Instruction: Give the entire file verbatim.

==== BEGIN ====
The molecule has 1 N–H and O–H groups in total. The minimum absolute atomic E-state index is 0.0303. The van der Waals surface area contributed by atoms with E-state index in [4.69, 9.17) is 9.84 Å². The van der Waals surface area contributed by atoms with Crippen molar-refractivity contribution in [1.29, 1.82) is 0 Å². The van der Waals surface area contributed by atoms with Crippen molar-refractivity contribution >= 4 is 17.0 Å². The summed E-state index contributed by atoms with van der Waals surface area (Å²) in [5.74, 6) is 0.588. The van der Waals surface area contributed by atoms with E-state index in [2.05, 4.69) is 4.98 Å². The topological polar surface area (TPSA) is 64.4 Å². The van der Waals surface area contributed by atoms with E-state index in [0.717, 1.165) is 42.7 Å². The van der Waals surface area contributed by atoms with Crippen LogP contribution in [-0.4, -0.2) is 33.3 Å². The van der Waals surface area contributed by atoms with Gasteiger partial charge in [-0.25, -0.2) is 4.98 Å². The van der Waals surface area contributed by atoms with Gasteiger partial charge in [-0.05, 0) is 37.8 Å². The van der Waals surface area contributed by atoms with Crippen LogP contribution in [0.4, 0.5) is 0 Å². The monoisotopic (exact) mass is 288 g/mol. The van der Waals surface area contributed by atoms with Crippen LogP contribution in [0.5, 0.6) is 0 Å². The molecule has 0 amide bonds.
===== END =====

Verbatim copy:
The molecule has 1 N–H and O–H groups in total. The minimum absolute atomic E-state index is 0.0303. The van der Waals surface area contributed by atoms with E-state index in [4.69, 9.17) is 9.84 Å². The van der Waals surface area contributed by atoms with Crippen molar-refractivity contribution in [1.29, 1.82) is 0 Å². The van der Waals surface area contributed by atoms with Crippen molar-refractivity contribution >= 4 is 17.0 Å². The summed E-state index contributed by atoms with van der Waals surface area (Å²) in [5.74, 6) is 0.588. The van der Waals surface area contributed by atoms with E-state index in [2.05, 4.69) is 4.98 Å². The topological polar surface area (TPSA) is 64.4 Å². The van der Waals surface area contributed by atoms with E-state index in [0.717, 1.165) is 42.7 Å². The van der Waals surface area contributed by atoms with Crippen LogP contribution in [-0.4, -0.2) is 33.3 Å². The van der Waals surface area contributed by atoms with Gasteiger partial charge in [-0.25, -0.2) is 4.98 Å². The van der Waals surface area contributed by atoms with Gasteiger partial charge in [-0.05, 0) is 37.8 Å². The van der Waals surface area contributed by atoms with Crippen LogP contribution in [0.4, 0.5) is 0 Å². The monoisotopic (exact) mass is 288 g/mol. The van der Waals surface area contributed by atoms with Crippen LogP contribution in [0.5, 0.6) is 0 Å². The molecule has 0 amide bonds.